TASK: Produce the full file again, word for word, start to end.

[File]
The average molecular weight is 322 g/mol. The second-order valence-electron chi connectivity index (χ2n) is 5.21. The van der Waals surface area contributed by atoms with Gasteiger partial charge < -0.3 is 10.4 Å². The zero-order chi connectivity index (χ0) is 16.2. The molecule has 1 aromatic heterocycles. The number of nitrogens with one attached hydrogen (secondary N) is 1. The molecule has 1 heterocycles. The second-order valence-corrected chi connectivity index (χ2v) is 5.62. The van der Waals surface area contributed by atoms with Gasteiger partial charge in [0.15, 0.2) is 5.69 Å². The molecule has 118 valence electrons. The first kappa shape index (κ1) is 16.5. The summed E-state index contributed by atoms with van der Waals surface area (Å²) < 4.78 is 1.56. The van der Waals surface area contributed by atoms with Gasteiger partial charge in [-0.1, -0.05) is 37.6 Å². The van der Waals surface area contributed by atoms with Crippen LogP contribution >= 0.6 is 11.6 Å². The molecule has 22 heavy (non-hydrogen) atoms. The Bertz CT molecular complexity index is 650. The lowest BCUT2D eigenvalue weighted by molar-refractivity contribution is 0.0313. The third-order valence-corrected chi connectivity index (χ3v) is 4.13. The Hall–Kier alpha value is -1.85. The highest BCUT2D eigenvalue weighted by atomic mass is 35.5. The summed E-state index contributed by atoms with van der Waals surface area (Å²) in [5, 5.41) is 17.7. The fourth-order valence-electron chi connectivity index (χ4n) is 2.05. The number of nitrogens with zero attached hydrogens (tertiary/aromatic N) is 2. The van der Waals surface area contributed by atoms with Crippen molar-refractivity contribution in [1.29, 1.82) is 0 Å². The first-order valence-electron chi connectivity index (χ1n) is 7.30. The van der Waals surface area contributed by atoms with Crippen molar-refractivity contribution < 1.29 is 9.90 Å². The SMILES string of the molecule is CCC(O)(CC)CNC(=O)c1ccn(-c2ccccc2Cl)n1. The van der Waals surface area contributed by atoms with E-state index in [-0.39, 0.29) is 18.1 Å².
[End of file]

The average molecular weight is 322 g/mol. The second-order valence-electron chi connectivity index (χ2n) is 5.21. The van der Waals surface area contributed by atoms with Gasteiger partial charge < -0.3 is 10.4 Å². The zero-order chi connectivity index (χ0) is 16.2. The molecule has 1 aromatic heterocycles. The number of nitrogens with one attached hydrogen (secondary N) is 1. The molecule has 1 heterocycles. The second-order valence-corrected chi connectivity index (χ2v) is 5.62. The van der Waals surface area contributed by atoms with Gasteiger partial charge in [0.15, 0.2) is 5.69 Å². The molecule has 118 valence electrons. The first kappa shape index (κ1) is 16.5. The summed E-state index contributed by atoms with van der Waals surface area (Å²) < 4.78 is 1.56. The van der Waals surface area contributed by atoms with Gasteiger partial charge in [-0.1, -0.05) is 37.6 Å². The van der Waals surface area contributed by atoms with Crippen LogP contribution >= 0.6 is 11.6 Å². The molecule has 22 heavy (non-hydrogen) atoms. The Bertz CT molecular complexity index is 650. The lowest BCUT2D eigenvalue weighted by molar-refractivity contribution is 0.0313. The third-order valence-corrected chi connectivity index (χ3v) is 4.13. The Hall–Kier alpha value is -1.85. The highest BCUT2D eigenvalue weighted by atomic mass is 35.5. The summed E-state index contributed by atoms with van der Waals surface area (Å²) in [5, 5.41) is 17.7. The fourth-order valence-electron chi connectivity index (χ4n) is 2.05. The number of nitrogens with zero attached hydrogens (tertiary/aromatic N) is 2. The van der Waals surface area contributed by atoms with Crippen molar-refractivity contribution in [1.29, 1.82) is 0 Å². The first-order valence-electron chi connectivity index (χ1n) is 7.30. The van der Waals surface area contributed by atoms with Crippen molar-refractivity contribution < 1.29 is 9.90 Å². The SMILES string of the molecule is CCC(O)(CC)CNC(=O)c1ccn(-c2ccccc2Cl)n1. The van der Waals surface area contributed by atoms with E-state index in [-0.39, 0.29) is 18.1 Å².